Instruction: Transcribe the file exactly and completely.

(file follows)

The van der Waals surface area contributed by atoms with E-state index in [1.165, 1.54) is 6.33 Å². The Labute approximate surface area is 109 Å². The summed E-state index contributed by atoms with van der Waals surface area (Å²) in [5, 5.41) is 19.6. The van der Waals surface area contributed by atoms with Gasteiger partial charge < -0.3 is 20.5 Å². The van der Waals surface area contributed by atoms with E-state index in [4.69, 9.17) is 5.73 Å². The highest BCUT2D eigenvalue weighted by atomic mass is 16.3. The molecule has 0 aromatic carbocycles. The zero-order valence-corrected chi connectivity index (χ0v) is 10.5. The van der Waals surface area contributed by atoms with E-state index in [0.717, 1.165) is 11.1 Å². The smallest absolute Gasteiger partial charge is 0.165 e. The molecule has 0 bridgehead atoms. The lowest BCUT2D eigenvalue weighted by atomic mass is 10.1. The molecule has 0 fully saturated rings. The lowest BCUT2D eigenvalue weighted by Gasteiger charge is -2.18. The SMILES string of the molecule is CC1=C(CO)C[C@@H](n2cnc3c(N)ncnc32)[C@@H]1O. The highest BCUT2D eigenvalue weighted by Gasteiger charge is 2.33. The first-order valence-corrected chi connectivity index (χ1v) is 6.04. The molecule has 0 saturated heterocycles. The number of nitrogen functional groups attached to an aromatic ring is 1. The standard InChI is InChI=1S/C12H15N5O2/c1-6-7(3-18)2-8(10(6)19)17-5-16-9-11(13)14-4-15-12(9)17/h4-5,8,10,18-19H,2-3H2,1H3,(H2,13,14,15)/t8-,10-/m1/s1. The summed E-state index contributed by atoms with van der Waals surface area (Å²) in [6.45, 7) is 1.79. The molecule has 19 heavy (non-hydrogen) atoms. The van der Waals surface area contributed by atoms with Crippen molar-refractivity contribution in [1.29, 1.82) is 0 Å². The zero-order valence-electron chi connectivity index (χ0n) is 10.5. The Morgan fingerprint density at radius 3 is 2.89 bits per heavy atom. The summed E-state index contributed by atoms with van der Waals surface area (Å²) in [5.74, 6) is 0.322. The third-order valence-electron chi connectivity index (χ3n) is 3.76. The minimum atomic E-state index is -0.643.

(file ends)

The van der Waals surface area contributed by atoms with E-state index in [1.165, 1.54) is 6.33 Å². The Labute approximate surface area is 109 Å². The summed E-state index contributed by atoms with van der Waals surface area (Å²) in [5, 5.41) is 19.6. The van der Waals surface area contributed by atoms with Gasteiger partial charge < -0.3 is 20.5 Å². The van der Waals surface area contributed by atoms with E-state index in [4.69, 9.17) is 5.73 Å². The highest BCUT2D eigenvalue weighted by atomic mass is 16.3. The molecule has 0 aromatic carbocycles. The zero-order valence-corrected chi connectivity index (χ0v) is 10.5. The van der Waals surface area contributed by atoms with E-state index in [0.717, 1.165) is 11.1 Å². The smallest absolute Gasteiger partial charge is 0.165 e. The molecule has 0 bridgehead atoms. The lowest BCUT2D eigenvalue weighted by atomic mass is 10.1. The molecule has 0 fully saturated rings. The lowest BCUT2D eigenvalue weighted by Gasteiger charge is -2.18. The SMILES string of the molecule is CC1=C(CO)C[C@@H](n2cnc3c(N)ncnc32)[C@@H]1O. The highest BCUT2D eigenvalue weighted by Gasteiger charge is 2.33. The first-order valence-corrected chi connectivity index (χ1v) is 6.04. The molecule has 0 saturated heterocycles. The number of nitrogen functional groups attached to an aromatic ring is 1. The standard InChI is InChI=1S/C12H15N5O2/c1-6-7(3-18)2-8(10(6)19)17-5-16-9-11(13)14-4-15-12(9)17/h4-5,8,10,18-19H,2-3H2,1H3,(H2,13,14,15)/t8-,10-/m1/s1. The summed E-state index contributed by atoms with van der Waals surface area (Å²) in [6.45, 7) is 1.79. The molecule has 19 heavy (non-hydrogen) atoms. The van der Waals surface area contributed by atoms with Crippen molar-refractivity contribution in [1.29, 1.82) is 0 Å². The zero-order valence-electron chi connectivity index (χ0n) is 10.5. The Morgan fingerprint density at radius 3 is 2.89 bits per heavy atom. The summed E-state index contributed by atoms with van der Waals surface area (Å²) in [5.74, 6) is 0.322. The third-order valence-electron chi connectivity index (χ3n) is 3.76. The minimum atomic E-state index is -0.643.